Henry I founded Reading Abbey in 1121 and was buried there in 1123. An analysis of the journeys made by subsequent Plantagenet Kings of England (RUTV 9) illustrates how important Reading became as a stopover for Royal travellers. The most frequent itinerary for monarchs from King Henry II to Edward III (a period from 1154 to 1333) was to travel on four or five consecutive days from London to Windsor, Reading, Wallingford and Oxford or Woodstock. Except for Reading, all these resting-places on the road to the royal hunting lodge at Woodstock, were royal castles. The king presumably travelled through Windsor Forest to reach Reading and there cross the Kennet. To reach Oxford the party had to reach the north bank of the Thames and it is proposed that they would use Wallingford Bridge, the strategic crossing used by William the Conqueror in 1066. Wallingford Bridge lay in the shadow of the large royal castle and it may be assumed that travellers from Reading could still use part of the old Roman road remained through Streatley. Nevertheless a single record of a stop in Basildon (and no record of stopovers on the north bank) is the only direct evidence for this being the preferred route towards Woodstock.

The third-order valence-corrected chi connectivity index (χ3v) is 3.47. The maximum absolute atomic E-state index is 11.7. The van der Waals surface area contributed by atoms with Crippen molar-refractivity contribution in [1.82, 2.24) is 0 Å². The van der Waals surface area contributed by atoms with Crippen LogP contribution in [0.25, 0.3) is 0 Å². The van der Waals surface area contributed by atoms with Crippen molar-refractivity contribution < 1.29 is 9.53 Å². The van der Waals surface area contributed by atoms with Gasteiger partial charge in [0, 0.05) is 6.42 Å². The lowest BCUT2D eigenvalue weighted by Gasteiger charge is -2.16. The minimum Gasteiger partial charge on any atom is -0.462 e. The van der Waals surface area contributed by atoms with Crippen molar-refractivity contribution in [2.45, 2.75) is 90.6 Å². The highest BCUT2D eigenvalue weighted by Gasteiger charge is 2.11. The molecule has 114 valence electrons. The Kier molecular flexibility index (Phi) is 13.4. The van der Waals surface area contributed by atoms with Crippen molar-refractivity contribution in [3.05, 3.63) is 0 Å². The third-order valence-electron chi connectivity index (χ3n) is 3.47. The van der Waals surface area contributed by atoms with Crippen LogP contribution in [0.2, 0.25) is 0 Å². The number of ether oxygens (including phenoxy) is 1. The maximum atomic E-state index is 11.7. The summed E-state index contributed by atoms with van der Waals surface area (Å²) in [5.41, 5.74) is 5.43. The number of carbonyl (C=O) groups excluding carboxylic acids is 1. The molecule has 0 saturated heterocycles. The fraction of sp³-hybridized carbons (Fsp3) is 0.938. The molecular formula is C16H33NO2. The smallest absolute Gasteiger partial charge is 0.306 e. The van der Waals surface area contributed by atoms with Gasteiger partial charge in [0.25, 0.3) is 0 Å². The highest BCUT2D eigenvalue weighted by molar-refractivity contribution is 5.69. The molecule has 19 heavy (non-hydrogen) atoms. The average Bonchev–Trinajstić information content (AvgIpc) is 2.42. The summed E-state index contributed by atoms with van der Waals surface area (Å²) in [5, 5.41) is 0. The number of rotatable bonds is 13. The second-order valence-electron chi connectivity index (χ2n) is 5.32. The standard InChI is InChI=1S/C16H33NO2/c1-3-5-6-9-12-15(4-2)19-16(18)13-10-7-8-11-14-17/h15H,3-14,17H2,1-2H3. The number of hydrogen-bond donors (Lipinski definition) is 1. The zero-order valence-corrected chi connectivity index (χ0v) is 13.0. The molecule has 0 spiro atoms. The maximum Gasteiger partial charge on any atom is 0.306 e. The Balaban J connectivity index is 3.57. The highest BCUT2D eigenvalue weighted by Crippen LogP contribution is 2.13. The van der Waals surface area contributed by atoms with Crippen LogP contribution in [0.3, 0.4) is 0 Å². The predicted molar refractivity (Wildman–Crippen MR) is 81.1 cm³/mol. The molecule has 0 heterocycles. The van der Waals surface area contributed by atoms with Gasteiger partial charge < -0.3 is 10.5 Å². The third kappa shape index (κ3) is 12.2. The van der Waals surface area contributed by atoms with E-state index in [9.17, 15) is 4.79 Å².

From Reading the Plantagenet kings frequently travelled westwards to the royal castle at Marlborough (RUTV9). They may have followed the road along the Kennet valley through Aldermaston and Newbury but there is more direct evidence for them travelling over the high ground through Crookham and Hampstead Marshall. Reading was at the junction of these major routes north and west, making it the most important transport node west of London for royal travellers between the 12th and 14th centuries.